Imagine that to register your birth, you have to prove the death of a third party who is neither a relative nor a family member. Youssef and his siblings had to prove the death of the legal midwife who oversaw their birth because they couldn't present birth certificates officially recognized today. The reason: Youssef's family did not obtain birth notifications immediately upon birth.
Youssef Isa
Jameel was on the verge of despair until he encountered a group of young volunteers actively working with FRH who revitalized his spirit. Despite lacking registration and fighting for his nationality, he resolved not to fight solely for himself but to include all those without registration in his struggle.
Mustafa is from the village of Mashari' Al-Qaa, which is home to many unregistered individuals. Unfortunately, Mustafa and others in the community face bullying and discrimination because of their lack of nationality. This underscores the significance of fostering societal solidarity with stateless individuals and integrating them into society.
Manna', who is stateless by descent, has been striving for nationality for himself and his children for years. Despite encountering numerous difficulties and obstacles along the way, he remains steadfast in his pursuit of this right, refusing to relent and continuing to advocate for it.
Rima found herself in a bewildering situation—she was listed as deceased in official records when she attempted to exercise her right to participate in political life. The complications didn't stop there; she also discovered that her name was missing from her family's record page due to damage at the top. Additionally, Rima and all her siblings were inexplicably removed from her father's family registry!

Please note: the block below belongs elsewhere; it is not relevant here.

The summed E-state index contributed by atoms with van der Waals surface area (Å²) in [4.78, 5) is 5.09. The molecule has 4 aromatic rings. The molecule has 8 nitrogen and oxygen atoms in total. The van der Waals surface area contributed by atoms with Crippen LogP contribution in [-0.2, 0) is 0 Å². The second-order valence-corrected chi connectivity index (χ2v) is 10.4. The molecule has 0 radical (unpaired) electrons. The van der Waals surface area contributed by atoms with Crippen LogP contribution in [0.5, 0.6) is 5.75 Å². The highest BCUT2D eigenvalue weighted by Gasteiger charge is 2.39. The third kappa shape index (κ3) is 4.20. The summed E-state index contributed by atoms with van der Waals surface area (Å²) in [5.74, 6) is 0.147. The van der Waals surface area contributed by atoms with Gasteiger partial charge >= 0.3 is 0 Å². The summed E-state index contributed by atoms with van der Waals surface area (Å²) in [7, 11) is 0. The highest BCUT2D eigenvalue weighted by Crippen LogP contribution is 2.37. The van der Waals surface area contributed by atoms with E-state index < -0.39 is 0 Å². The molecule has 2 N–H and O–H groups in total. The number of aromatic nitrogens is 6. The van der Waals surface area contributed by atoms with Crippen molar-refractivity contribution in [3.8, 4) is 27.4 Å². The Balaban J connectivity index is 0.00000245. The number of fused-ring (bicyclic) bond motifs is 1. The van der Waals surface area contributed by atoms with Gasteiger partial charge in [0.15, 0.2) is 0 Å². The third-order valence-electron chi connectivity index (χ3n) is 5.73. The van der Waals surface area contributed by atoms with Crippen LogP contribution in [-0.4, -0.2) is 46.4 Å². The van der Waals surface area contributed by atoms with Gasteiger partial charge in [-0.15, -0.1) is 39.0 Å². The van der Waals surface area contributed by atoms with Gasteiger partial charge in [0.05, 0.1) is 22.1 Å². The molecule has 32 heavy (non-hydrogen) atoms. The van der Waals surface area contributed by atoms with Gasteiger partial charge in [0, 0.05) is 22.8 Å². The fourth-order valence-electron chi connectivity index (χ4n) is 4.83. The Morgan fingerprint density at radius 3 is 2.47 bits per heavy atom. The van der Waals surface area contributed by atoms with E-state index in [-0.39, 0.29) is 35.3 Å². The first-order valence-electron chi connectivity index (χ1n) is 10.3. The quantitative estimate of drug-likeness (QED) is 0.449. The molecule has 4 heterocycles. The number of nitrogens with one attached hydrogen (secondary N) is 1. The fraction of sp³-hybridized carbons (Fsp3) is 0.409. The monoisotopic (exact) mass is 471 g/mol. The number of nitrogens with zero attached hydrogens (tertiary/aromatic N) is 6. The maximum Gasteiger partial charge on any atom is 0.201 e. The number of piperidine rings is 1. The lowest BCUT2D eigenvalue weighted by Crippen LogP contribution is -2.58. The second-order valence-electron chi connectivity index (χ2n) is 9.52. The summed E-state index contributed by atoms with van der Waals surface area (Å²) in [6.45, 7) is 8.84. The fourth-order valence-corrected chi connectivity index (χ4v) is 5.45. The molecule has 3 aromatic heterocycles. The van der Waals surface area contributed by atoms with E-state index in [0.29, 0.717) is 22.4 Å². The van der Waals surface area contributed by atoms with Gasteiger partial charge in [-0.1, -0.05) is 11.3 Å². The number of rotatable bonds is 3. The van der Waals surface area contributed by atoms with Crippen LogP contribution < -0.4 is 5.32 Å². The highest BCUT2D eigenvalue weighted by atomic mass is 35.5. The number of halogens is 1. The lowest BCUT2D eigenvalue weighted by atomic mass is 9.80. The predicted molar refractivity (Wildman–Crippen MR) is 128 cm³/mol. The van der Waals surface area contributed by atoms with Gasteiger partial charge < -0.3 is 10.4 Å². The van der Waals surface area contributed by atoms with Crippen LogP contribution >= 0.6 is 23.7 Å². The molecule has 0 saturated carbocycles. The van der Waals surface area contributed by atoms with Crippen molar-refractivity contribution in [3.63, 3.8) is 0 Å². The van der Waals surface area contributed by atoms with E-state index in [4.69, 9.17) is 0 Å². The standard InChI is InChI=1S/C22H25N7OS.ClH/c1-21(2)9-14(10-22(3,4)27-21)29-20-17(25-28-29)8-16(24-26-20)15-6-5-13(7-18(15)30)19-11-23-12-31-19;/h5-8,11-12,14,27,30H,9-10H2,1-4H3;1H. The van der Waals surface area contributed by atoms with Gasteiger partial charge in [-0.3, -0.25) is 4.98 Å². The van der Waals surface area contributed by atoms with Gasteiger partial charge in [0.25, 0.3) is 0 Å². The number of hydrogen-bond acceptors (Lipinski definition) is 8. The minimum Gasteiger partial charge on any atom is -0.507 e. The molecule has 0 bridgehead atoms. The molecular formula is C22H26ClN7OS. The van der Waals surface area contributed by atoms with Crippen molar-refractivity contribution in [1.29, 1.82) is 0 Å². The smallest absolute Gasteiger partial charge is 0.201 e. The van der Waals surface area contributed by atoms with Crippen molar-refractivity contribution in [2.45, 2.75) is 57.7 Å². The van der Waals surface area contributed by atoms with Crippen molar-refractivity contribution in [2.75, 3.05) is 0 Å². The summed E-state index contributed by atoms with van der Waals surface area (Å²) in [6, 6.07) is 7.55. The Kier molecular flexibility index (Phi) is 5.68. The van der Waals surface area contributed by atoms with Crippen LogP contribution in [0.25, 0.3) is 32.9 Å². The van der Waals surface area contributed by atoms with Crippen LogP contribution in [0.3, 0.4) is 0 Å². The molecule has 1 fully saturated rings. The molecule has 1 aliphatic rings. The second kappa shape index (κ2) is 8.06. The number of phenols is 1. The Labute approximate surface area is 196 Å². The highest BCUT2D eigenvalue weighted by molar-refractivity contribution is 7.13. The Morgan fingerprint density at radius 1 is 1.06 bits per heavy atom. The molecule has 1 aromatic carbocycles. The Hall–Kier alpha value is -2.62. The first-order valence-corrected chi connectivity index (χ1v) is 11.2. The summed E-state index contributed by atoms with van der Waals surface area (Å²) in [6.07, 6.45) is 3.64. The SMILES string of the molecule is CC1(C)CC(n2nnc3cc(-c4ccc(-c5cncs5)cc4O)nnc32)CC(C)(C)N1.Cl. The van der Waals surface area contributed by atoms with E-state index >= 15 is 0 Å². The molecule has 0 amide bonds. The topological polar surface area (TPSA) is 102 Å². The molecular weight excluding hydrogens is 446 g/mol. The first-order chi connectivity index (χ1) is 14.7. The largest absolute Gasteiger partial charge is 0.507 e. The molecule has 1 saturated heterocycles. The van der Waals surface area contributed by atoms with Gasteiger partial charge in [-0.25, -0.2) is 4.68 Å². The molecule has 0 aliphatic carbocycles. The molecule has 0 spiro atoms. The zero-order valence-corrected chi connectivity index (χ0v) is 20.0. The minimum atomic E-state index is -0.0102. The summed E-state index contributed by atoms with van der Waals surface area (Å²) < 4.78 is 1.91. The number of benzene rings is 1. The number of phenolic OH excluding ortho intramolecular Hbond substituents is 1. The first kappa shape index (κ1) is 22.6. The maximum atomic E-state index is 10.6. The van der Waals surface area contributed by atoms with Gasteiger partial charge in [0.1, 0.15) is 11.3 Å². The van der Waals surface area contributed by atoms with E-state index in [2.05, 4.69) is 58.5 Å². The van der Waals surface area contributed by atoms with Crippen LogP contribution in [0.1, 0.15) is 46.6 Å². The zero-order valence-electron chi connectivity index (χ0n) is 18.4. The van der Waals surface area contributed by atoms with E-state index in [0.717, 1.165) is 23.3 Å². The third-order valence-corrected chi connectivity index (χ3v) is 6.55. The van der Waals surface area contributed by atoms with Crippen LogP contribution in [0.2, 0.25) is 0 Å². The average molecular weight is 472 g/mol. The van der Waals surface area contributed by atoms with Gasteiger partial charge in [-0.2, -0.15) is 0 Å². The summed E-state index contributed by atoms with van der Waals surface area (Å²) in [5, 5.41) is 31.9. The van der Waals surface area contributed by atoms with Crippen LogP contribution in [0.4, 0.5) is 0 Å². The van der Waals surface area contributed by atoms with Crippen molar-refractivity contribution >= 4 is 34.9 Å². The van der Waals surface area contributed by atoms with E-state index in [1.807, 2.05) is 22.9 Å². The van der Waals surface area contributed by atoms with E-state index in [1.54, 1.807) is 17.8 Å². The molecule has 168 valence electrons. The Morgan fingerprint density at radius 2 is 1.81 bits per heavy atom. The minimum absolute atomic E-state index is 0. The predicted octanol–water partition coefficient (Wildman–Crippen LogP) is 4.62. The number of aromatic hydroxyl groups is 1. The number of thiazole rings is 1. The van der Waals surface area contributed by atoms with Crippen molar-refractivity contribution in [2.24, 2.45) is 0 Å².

Rima Karnabi
The individuals featured in this video have nothing in common except for the fact that each of them experiences suffering in their own unique way as a result of Lebanon's personal status registration system.

News and Activities

Conference on Civil Registration Law Proposal: Modernizing Personal Status Records

Conference to launch the “Civil Registration Law Proposal” endorsed…

Empowering Social Workers: Training on Understanding Statelessness

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Community Engagement: Workshops on Stateless Issues Across Lebanon

FRH organized seven workshops in the districts of Zahle (Bekaa…

Empowering Midwives: Training for Understanding Statelessness and Civil Registration

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Training Session for Tripoli Bar Association Lawyers : Addressing Statelessness

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FRH's 2023 Migration Project: Empowering Migrant Workers

In 2023, FRH launched a new program specifically focused on…

Field Visit to Bekaa: Exploration of the Bekaa Stateless Community